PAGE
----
Colombian Minister of Education María Fernanda Campo announced today that the ministry will scrap the controversial higher education reform, Ley 30, which is currently in the hands of Congress. The government’s concession on the issue marks a major victory for public university and high school students and labor unions that have banded together to stage nationwide protests. Their actions have paralyzed major streets in the nation’s capital; activists have also occupied several public universities in opposition to the law.
During a press conference last month, Minister Campo maintained that the government “will not revoke the reform because it will only bring benefits.” But responding to sustained pressure from students, the minister said on Tuesday that the government would officially kill the bill in Congress within the next 24 hours and called for a meeting as soon as this week between the government, students, professors, and school directors to discuss new higher education reforms.
President Juan Manuel Santos and Minister Campo have vigorously defended Ley 30 over the past several weeks, saying that the reforms will strengthen the university system by investing $3.5 billion into higher education over the next decade, boosting enrolment by 600,000 and offering scholarships to top students. But students fear that the reforms will undermine the autonomy of universities and raise the cost of education; another concern is that an influx of students will overwhelm already cash-strapped universities. The student opposition to Ley 30, led by Colombia's National Student Round Table (MANE), responded to Tuesday’s announcement saying they will only return to the negotiating table once the bill is officially withdrawn.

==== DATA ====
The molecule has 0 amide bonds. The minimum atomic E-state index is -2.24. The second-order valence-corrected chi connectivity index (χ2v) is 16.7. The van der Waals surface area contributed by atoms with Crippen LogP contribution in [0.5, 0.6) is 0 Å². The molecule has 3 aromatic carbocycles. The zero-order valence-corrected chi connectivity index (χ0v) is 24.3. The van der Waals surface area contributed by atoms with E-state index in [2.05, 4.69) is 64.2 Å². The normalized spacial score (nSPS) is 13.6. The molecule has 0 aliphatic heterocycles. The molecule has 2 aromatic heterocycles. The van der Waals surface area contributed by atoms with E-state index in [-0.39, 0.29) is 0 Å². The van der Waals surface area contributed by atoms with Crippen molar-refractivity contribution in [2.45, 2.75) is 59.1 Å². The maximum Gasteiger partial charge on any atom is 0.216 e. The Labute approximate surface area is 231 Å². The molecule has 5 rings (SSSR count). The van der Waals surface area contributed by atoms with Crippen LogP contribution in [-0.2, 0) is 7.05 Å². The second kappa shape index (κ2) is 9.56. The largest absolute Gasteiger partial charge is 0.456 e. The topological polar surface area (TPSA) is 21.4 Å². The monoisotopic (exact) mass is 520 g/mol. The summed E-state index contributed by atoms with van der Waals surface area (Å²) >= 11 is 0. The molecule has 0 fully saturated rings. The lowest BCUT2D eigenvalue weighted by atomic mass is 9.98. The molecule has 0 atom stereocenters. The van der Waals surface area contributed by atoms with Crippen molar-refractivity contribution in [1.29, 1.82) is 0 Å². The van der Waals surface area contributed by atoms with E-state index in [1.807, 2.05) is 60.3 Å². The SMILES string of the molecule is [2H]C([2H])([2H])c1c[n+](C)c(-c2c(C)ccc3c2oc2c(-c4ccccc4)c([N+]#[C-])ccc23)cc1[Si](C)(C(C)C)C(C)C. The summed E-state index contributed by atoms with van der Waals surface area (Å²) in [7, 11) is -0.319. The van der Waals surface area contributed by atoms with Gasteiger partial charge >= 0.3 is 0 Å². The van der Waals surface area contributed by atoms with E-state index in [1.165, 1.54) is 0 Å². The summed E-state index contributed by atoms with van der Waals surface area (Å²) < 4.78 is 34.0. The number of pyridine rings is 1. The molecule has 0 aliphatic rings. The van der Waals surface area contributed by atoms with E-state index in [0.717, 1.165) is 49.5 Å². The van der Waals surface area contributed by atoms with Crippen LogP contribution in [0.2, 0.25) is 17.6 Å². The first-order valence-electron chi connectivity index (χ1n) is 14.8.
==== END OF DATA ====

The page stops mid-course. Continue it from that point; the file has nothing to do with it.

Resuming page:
Chilean President Sebastian Piñera sent a bill to congress on Tuesday to reform Chile’s penal code and allow harsher sentences for certain forms of popular protest. According to the proposed legislation, protestors could receive prison sentences of up to three years for offenses such as occupying educational, religious or office buildings, impeding foot or vehicular traffic, and interrupting the delivery of public services.
The bill is a response to more than five months of student-led demonstrations to oppose greater privatization of secondary- and post-secondary schools—a process that began during the 17-year rule of former President Augusto Pinochet. Since May, protesters have occupied more than 200 educational institutions and drawn considerable international media attention. The ongoing demonstrations have also affected Piñera’s approval ratings, which dropped to 30 percent in September, down from 63 percent following the rescue of 33 miners one year ago, according to Santiago-based research group Adimark Gfk.
The bill has already drawn criticism from the opposition Concertación coalition as well as human rights groups. In a letter to the president of the Inter-American Court of Human Rights, Associación Chilena de Organinismos No Gubernamentales (Chilean Association of Nongovernmental organizations-ACCIÓN) said the new penalties “violate the principles of rule of law that should govern in a democratic system.”